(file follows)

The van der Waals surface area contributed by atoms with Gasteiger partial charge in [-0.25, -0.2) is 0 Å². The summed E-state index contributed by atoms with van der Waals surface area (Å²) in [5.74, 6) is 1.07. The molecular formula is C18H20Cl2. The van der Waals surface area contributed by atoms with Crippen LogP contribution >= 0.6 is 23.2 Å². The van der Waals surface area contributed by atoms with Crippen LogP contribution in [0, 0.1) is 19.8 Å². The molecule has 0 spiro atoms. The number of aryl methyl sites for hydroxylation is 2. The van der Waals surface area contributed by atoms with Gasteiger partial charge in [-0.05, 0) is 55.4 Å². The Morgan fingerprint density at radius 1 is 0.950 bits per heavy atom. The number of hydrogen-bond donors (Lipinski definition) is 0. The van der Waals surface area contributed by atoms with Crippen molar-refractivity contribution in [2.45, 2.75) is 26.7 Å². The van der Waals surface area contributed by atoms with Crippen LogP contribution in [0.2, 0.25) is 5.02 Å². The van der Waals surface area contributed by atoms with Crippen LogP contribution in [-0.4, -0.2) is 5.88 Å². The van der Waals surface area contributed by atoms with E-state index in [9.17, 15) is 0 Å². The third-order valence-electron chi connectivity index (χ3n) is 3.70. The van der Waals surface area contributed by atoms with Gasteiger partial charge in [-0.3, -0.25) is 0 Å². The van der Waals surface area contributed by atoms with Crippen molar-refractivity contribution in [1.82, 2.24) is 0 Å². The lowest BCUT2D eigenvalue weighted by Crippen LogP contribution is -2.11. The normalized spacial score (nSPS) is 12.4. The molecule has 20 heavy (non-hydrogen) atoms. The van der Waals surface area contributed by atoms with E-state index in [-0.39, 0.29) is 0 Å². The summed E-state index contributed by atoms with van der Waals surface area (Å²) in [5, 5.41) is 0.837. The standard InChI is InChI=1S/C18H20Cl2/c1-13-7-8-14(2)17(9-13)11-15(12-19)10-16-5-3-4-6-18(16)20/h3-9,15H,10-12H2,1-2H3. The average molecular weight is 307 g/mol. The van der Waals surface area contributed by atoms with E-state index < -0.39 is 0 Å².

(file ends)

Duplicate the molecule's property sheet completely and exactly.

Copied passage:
The van der Waals surface area contributed by atoms with Gasteiger partial charge in [-0.25, -0.2) is 0 Å². The summed E-state index contributed by atoms with van der Waals surface area (Å²) in [5.74, 6) is 1.07. The molecular formula is C18H20Cl2. The van der Waals surface area contributed by atoms with Crippen LogP contribution >= 0.6 is 23.2 Å². The van der Waals surface area contributed by atoms with Crippen LogP contribution in [0, 0.1) is 19.8 Å². The molecule has 0 spiro atoms. The number of aryl methyl sites for hydroxylation is 2. The van der Waals surface area contributed by atoms with Gasteiger partial charge in [-0.05, 0) is 55.4 Å². The Morgan fingerprint density at radius 1 is 0.950 bits per heavy atom. The number of hydrogen-bond donors (Lipinski definition) is 0. The van der Waals surface area contributed by atoms with Crippen molar-refractivity contribution in [2.45, 2.75) is 26.7 Å². The van der Waals surface area contributed by atoms with Crippen LogP contribution in [0.2, 0.25) is 5.02 Å². The van der Waals surface area contributed by atoms with Crippen LogP contribution in [-0.4, -0.2) is 5.88 Å². The van der Waals surface area contributed by atoms with E-state index in [9.17, 15) is 0 Å². The third-order valence-electron chi connectivity index (χ3n) is 3.70. The van der Waals surface area contributed by atoms with Gasteiger partial charge in [-0.3, -0.25) is 0 Å². The van der Waals surface area contributed by atoms with Crippen molar-refractivity contribution in [1.82, 2.24) is 0 Å². The lowest BCUT2D eigenvalue weighted by Crippen LogP contribution is -2.11. The normalized spacial score (nSPS) is 12.4. The molecule has 20 heavy (non-hydrogen) atoms. The van der Waals surface area contributed by atoms with E-state index in [-0.39, 0.29) is 0 Å². The summed E-state index contributed by atoms with van der Waals surface area (Å²) in [5, 5.41) is 0.837. The standard InChI is InChI=1S/C18H20Cl2/c1-13-7-8-14(2)17(9-13)11-15(12-19)10-16-5-3-4-6-18(16)20/h3-9,15H,10-12H2,1-2H3. The average molecular weight is 307 g/mol. The van der Waals surface area contributed by atoms with E-state index < -0.39 is 0 Å².